Graph Search, the Future of Radio, and California's Retroactive Startup Tax

Welcome to 2013. It's been a busy six weeks since my last update, although I was down with the flu for part of it. If you got the same virus, my sympathies!

The highlights:

-- This week I published a long explanatory piece about the messy, mind-blowing history of California's new retroactive tax on small business investors. A previous commentary on the tax change, from guest writer Brian Overstreet, has turned into one of our most-viewed stories ever. 

-- Facebook's new Graph Search feature, which lets you search for people, places, photos, and other stuff that you or your friends have "liked," is a very big deal. In my January 18 column I tried to explain why.

-- Speaking of graphs: my geekiest piece of the year so far was a look at Neo Technology, makers of the Neo4j graph database. If you haven't heard of graph databases, you will soon. My piece explained why they're important and why Neo's founder, a brash Swede named Emil Eifrem, thinks his company could be the next Oracle.

-- I am a huge fan of Facebook's quieter cousin, Path, which was co-founded by ex-Facebooker Dave Morin. Right before the holidays I published a piece explaining why I think Path is an example of mobile social networking done right. As a companion piece, I published the full transcript of my interview with Morin -- it's fascinating reading for anyone interested in mobile development, design, or social networks.

-- Also in the mobile-social department, I wrote about Flock, the new photo-sharing app from the makers of Bump.

-- I published a couple of slide shows that ended up attracting gazillions of page views. One was a tour of Yammer's gorgeous new offices in the Central Market district of San Francisco. The other was a look back at a FoodStartups event that I moderated on January 10, the question being: who's investing in food startups these days, and how can you get your food-related startup off the ground?

-- As a longtime fan of public radio, I'm fascinated by the way radio is evolving in the Internet era. I did two big pieces dissecting the trend. The first was a profile of Stitcher, which offers what's probably the best app for accessing on-demand radio shows (aka podcasts). The other was a Q&A with the CEO of TuneIn, which operates the world's largest directory of streaming live radio shows.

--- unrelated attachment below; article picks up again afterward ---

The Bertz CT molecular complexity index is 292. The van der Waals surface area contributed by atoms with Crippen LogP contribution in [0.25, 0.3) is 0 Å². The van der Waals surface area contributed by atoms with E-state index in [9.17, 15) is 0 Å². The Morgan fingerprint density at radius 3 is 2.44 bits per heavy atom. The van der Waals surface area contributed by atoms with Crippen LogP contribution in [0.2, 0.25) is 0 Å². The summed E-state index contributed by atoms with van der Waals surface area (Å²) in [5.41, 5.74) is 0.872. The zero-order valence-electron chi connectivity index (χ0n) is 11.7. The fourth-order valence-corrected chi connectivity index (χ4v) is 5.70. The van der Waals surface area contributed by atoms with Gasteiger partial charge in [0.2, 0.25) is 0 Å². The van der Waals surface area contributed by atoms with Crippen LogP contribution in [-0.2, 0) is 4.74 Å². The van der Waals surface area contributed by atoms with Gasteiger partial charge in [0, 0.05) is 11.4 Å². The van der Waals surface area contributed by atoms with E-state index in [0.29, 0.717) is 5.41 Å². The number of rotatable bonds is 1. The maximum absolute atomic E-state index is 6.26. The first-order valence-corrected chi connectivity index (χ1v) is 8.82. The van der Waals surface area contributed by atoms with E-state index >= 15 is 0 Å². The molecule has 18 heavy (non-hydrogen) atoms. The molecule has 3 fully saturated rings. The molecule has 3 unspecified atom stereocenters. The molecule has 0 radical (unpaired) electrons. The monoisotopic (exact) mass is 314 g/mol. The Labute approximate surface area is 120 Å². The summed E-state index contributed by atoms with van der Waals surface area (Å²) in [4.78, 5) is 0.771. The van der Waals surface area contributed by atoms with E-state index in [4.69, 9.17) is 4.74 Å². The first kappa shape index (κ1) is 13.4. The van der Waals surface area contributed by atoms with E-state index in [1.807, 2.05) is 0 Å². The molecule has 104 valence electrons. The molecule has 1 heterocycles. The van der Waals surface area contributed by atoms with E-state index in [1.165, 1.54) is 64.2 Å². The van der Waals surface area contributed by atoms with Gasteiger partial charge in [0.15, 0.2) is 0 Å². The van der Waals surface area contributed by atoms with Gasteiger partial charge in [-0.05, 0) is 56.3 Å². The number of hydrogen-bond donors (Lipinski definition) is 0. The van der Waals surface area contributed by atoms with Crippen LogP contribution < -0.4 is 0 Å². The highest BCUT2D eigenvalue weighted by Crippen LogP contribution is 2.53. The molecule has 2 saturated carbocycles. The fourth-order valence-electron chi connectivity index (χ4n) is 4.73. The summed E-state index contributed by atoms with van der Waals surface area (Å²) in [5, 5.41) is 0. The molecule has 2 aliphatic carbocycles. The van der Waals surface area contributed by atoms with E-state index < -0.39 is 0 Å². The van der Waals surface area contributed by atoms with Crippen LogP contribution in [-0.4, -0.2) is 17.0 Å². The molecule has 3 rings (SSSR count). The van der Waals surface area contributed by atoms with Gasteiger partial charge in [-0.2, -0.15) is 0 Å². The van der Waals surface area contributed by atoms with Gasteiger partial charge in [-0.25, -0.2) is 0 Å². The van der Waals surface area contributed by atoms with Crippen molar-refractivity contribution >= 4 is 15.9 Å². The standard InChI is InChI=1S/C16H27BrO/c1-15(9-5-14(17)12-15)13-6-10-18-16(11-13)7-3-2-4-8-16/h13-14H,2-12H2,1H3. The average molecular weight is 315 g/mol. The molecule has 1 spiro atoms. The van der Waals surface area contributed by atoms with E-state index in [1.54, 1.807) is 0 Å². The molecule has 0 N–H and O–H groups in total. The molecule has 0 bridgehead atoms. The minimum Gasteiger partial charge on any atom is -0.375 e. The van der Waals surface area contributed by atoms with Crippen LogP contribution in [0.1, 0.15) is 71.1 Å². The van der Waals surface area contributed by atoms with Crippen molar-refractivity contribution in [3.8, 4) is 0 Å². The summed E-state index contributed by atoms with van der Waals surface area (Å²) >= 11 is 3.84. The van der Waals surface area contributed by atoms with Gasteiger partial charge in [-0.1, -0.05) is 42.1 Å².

-- I spent some time with Josh Felser and Dave Samuel, the founders of a cool seed-stage investing outfit called Freestyle Capital. As former startup founders themselves, they had some interesting advice about which sorts of entrepreneurs are cut out to become investors, and which aren't.

-- It's an annual holiday tradition now: the Xconomy guide to the best apps for that new tablet under the tree. I followed it up with a list of 10 apps that will make you feel smarter and more cultured in 2013

-- Boston-area medical-records automation company Athenahealth recently announced that it plans to buy San Mateo-based mobile medical reference leader Epocrates for $293 million. Coincidentally, just two weeks before the announcement I'd interviewed Epocrates CEO Andrew Hurd about the company's product plans (and specifically, why it abandoned its own big project to build an electronic health records system). That gave me material for a deep look at the logic behind the Epocrates-Athenahealth deal.

-- Green Throttle Games thinks your smartphone will be your next game console. I profiled their project to build Bluetooth game controllers and software that turns solo mobile games into multi-player extravaganzas. And I got to try one of their first games.

-- Lastly, I looked at the question of whether mobile devices and the Internet let introverted people like myself be even more introverted, or whether, on the contrary, they help keep us tethered to our friends. In the process I shared reviews, of a sort, of Susan Cain's recent book "Quiet: The Power of Introverts in a World That Can't Stop Talking" and Sherry Turkle's "Alone Together: Why We Expect More From Technology and Less From Each Other." (They're both great reads!)